We already checked Hyboid's analog synth music thanks to the first Astro Chicken compilation "Chicken Accelerator", released the last summer. Now, Hyboid is back with a full length release, a 12" MLP titled ALIEN ATE MY SYNTHESIZER!. The nine tracks of the release serve as soundtrack to an imaginary movie: picture into your mind a huge flying interstellar mental asylum collecting the most hopeless cases of our galaxy, meet Dr. Dabic and his hideous device, listen to Klaus Nomi's desperate tale (the titled "Ou Est Klaus Nomi?" sounds like a joke having in mind Death In June's track "Ou Est Klaus Barbi?) and watch the beauty of NGC891 from your padded cell. The MLP begins with "Madhouse In Space Pt. I" a short introduction that is able to make you understand what we're dealing with thanks to upbeat 808 drum patterns, cool arpeggios and a melodic synth lead sound. "Multiple Personality Disorder" mix spaced out sounds (I love that lead vibrato harmony) with mysterious atmospheres. "Dr. Dabic's Pain Amplifier" sounds more robotic and nervous with a fast bass line, synth sound effects and dueling melodies (thanks to arpeggios and lead synths). "Ou Est Klaus Nomi?" is a short mid tempo which introduces the fast "Attack Of The Bloogs", a track that sounds like an alien punk rock synth anthem. Robotic rhythms are back with "Orgontherapie", a track with warm pads and melodic lead lines. "Trip To NGC891" begins reverbered and epic just to turn into a space voyage soundtrack thanks to a nice dry arpeggio. "Rubber Cell Disco" is a fast atmospheric retro disco tune which will make you fell dizzy. The short "Madhouse In Space Pt. II" closes the MLP with epic melodies and it will make you visualize the closing titles but you won't recognize the actors' names, because they are all aliens! P.s. ALIEN ATE MY SYNTHESIZER! is available in transparent blue vinyl and 80 copies limited clear vinyl with "Alien slime" cover.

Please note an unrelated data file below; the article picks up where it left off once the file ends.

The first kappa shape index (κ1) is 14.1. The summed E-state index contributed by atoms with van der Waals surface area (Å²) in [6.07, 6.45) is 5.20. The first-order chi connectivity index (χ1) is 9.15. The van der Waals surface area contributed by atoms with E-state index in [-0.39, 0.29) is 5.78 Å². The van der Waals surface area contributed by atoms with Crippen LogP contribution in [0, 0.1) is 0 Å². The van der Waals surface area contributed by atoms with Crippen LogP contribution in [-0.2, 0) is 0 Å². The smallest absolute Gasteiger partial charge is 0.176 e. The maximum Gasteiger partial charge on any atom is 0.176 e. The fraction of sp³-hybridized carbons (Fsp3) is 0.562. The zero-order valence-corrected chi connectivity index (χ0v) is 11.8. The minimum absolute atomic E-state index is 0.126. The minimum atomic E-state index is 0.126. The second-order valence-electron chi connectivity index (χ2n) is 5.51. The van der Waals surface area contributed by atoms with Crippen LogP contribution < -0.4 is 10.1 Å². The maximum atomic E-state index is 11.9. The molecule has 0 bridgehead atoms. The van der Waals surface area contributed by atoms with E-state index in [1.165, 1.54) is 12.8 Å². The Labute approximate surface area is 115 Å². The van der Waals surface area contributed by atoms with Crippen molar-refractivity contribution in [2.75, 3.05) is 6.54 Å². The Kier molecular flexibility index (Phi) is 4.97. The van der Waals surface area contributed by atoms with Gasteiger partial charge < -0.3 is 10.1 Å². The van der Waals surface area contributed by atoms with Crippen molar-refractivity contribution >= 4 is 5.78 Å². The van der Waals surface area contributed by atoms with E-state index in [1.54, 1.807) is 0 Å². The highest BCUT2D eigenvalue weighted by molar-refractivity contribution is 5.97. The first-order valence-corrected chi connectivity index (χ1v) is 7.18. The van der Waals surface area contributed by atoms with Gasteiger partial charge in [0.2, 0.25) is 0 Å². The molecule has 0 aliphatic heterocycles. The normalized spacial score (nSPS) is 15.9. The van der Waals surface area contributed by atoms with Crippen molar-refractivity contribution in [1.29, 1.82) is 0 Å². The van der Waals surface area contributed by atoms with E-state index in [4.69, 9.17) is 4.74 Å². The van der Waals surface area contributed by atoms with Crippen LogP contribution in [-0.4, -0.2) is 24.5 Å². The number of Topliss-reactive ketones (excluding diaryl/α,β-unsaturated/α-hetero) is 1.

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Artist: INFECTION CODE
Title: Fine
Format: CD
Label: New Lm
Rated: *****
Brand new album for this band that started as a "nu metal" combo and Eraldo Bernocchi is behind the mixing desk, so you post-industrial fans keep reading!. Kick ass recording and production as you may have guessed and that's exactly what they needed since beside the usual rock line up vocals, guitar, bass and drums they use effects, synths and electronic devices. Many different influences ranging from post hardcore (mostly Hydra Head) to noise, a post-Justin Broadrick rifforama hybridized with the seed planted by Trent Reznor a while ago. Electronic interventions are never too separated from the song structure equals: you perceive them, they're not lost in the scenario, but at the same time are constantly pulsing underneath there in several tracks. According to my personal taste they work quite well when playing relaxed atmospherical songs and they reach the climax when covering "Cupe Vampe" from C.S.I., I imagine many out there never heard the last band, but during the Nineties they've reached a certain degree of popularity in Italy thank to their alternative art-rock mixed with intellectual thoughtful lyrics. Sometimes their style betrays their post-metal background and I think it has a lot do with the production but that's not necessarily a bad at last we all come from somewhere and I think that's good. Some passages will show you how directly or not Voivod during their transition from "Nothing Face" to "Outer Limits" have probably influenced a whole generation of avant-metal freak heads. During the years it looks like they've mellowed down a bit searching from some sort of personal identity and judging from this point of view they're not exactly a band that rests on laurels. That's a personal opinion, but they've followed a path Fear Factory never considered seriously. Give it a try the cover-song itself it's worth of the ticket.